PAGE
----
lord_k: In my eyes, 1920s-1930s Shanghai is the Dieselpunk capital of Asia – with its Deco architecture, rapid development and everything Western mixed with everything Oriental.

Komissar Hass: Personally having lived in Shanghai for some years in childhood, and having visited it last spring once more, I can say that now it gives a feel of some morbid, yet fascinating “oriental-capitalist-revolutianary-communist-mafia” dieselpunk mix simultaneously with classic cyberpunk images.

Matthew Seibel: I’d love to read a Dieselpunk story set in Shanghai… that’d rock! And we’ve got a perfect setting for the story.

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Our Gallery: Before It All Began

OK, now we know when the Diesel Era starts – on November 12, 1918, right after the Armistice. The date is agreed, so let us prepare for the International Dieselpunk Day!

But the date doesn’t mean we cannot look into earlier period for inspiration and information. Here is a gallery – the first in a row of three or four, – inspired by various discussions on dieselpunks.org. With (almost) no weapons, automobiles and aircraft. Just some useful devices and a touch of style.

If 1900s and 1910s are claimed by Steampunk, Dieselpunk can also lay a claim. Actually, it is possible to build a 100 per cent dieselpunk setting from technologies and artifacts available before 1920 or even 1914. First of all, diesel engine is here since 1897.

Grazer Diesel, 1915. Technisches Museum Wien

A perfect example of the stationary diesel engine built in 1915 in Graz, Austria-Hungary. We have to wait until 1923 when a diesel will be put in a truck but the first diesel motor vessels were commissioned in 1903 in Russia and France, and only a year later the French Navy had its first diesel submarine. By the way, do you know what was the first ocean-going surface ship fitted with a diesel?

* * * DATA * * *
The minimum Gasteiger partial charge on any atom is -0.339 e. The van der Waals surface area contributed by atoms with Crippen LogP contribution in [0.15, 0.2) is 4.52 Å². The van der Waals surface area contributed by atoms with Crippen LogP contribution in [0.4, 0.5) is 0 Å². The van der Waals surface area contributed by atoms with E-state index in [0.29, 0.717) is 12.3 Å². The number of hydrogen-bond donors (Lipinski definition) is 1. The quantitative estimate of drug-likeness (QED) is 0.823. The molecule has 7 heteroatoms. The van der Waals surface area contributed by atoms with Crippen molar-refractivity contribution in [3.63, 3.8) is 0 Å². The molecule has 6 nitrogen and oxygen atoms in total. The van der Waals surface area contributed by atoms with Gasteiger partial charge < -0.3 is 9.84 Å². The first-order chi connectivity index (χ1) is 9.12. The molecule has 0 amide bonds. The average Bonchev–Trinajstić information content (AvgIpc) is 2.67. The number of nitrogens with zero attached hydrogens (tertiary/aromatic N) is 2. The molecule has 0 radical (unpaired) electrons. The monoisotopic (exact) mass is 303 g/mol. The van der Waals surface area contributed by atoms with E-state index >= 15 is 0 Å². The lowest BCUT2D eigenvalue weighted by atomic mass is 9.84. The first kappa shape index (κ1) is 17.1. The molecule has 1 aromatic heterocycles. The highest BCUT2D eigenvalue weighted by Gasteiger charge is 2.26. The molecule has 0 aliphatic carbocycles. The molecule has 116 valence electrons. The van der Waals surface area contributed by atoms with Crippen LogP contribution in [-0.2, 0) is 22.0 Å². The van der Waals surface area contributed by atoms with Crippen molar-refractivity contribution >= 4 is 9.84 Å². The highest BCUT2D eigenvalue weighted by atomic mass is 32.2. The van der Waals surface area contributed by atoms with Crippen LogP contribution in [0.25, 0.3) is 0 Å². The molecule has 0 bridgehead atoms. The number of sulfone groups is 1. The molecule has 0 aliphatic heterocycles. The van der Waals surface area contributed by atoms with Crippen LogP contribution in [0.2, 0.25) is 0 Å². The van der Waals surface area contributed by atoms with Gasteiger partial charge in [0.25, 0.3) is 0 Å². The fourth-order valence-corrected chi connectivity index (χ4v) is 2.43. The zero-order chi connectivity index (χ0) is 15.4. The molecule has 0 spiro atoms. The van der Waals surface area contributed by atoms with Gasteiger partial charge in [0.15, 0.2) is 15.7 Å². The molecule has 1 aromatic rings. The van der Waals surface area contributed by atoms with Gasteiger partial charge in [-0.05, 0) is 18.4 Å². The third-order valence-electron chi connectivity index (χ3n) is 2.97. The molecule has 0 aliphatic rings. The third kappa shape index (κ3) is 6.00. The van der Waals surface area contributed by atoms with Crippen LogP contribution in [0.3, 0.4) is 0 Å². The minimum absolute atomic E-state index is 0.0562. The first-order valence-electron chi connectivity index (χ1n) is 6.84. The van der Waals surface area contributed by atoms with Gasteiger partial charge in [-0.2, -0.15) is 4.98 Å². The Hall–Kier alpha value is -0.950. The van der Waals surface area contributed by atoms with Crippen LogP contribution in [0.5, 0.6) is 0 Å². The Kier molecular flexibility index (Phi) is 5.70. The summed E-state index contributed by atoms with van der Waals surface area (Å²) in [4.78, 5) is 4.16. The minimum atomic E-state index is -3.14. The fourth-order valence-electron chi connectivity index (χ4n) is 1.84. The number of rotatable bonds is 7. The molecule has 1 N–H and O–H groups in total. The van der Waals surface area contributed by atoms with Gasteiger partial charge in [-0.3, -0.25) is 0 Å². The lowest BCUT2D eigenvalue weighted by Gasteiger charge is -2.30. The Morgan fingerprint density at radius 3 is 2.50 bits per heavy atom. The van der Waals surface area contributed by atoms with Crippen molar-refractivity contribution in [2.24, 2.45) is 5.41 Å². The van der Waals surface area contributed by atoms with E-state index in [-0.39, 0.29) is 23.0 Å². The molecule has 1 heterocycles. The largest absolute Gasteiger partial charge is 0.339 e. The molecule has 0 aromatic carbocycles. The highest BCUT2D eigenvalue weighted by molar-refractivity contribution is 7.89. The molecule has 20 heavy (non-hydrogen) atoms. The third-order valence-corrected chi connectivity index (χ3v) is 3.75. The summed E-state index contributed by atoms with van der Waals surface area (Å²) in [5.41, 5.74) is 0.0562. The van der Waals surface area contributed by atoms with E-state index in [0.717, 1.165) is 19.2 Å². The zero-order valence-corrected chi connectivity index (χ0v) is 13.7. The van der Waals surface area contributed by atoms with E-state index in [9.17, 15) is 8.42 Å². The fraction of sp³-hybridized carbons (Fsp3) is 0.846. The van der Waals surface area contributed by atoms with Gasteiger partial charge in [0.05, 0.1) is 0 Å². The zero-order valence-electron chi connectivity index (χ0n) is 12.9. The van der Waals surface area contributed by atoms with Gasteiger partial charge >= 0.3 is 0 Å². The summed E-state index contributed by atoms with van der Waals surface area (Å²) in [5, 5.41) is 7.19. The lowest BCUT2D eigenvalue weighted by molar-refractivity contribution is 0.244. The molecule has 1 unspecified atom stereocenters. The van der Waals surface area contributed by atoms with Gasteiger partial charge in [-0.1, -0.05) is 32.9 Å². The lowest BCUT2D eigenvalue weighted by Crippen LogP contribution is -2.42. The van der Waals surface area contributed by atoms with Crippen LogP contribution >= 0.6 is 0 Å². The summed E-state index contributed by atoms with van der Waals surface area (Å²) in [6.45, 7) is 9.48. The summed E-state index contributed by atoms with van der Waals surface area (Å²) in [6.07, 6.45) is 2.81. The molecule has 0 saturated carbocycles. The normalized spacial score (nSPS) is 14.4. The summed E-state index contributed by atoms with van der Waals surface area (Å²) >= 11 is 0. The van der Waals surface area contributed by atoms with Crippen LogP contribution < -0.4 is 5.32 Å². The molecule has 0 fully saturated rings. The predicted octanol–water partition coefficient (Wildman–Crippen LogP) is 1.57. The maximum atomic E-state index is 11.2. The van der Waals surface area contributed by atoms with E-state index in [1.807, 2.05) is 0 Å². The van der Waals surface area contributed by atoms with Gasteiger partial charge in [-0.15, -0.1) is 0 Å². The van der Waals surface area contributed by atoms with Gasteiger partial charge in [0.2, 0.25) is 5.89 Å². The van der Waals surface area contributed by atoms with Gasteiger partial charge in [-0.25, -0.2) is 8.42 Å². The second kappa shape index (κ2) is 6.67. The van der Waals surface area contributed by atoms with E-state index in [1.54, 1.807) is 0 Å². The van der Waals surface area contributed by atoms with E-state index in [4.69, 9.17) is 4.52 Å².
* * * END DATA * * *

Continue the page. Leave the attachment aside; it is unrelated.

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Our Gallery: Streamline is Dieselpunk

How do you like your dieselpunk – brutal, greasy and all-riveted or sleek, polished and shiny? No matter. Most probably, it will be served streamlined. Beautiful curves, shaped in wind tunnel, go well with any device of your choice – from express train to desktop radio.

1934 Airflow and UP M-10000 'City of Salina' train

1934 Chrysler Airflow and Union Pacific M-10000 'City of Salina' train

This picture was taken in 1934. First US-designed streamline passenger car and one of the first streamline articulated trains together. Both were inspired by aeronautical technologies. First and foremost, by airships – what could be more streamlined?

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Our Gallery: In Memory of a Friend

In 2007, a series of black & white images was presented to the members of LiveJournal Dieselpunk community. The author, Vladimir Ozerny, explained that most of the artwork was created long before he had been exposed to dieselpunk – or dieselpunk had been exposed to him.

Vladimir Ozerny. Half Self-Portrait

Vladimir Ozerny. Half Self-Portrait

His pictures, rough and expressive, looked amateurish and even primitive when put together with paintings and graphics of Keith Thompson or Dusso. His comments were simplicity itself. But behind this deceptive image was a man of the world inspired by Futurism and Vorticism, Art Deco and revolutionary posters. A man in love with aviation, automobiles and skyscrapers. A visionary who didn’t care much about public opinion.

Vladimir Ozerny. Time to Move

Vladimir Ozerny. Time to Move

On January 31, 2012, Vladimir had a stroke. And died. He was 49 years old. Let his memory be blessed.

Here’s a small gallery of Vladimir Ozerny’s drawings and compositions, taken from his blog.

Vladimir Ozerny. Air Parade

Vladimir Ozerny. Air Parade


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Posted by on February 25, 2012 in art, community, dieselpunk, machines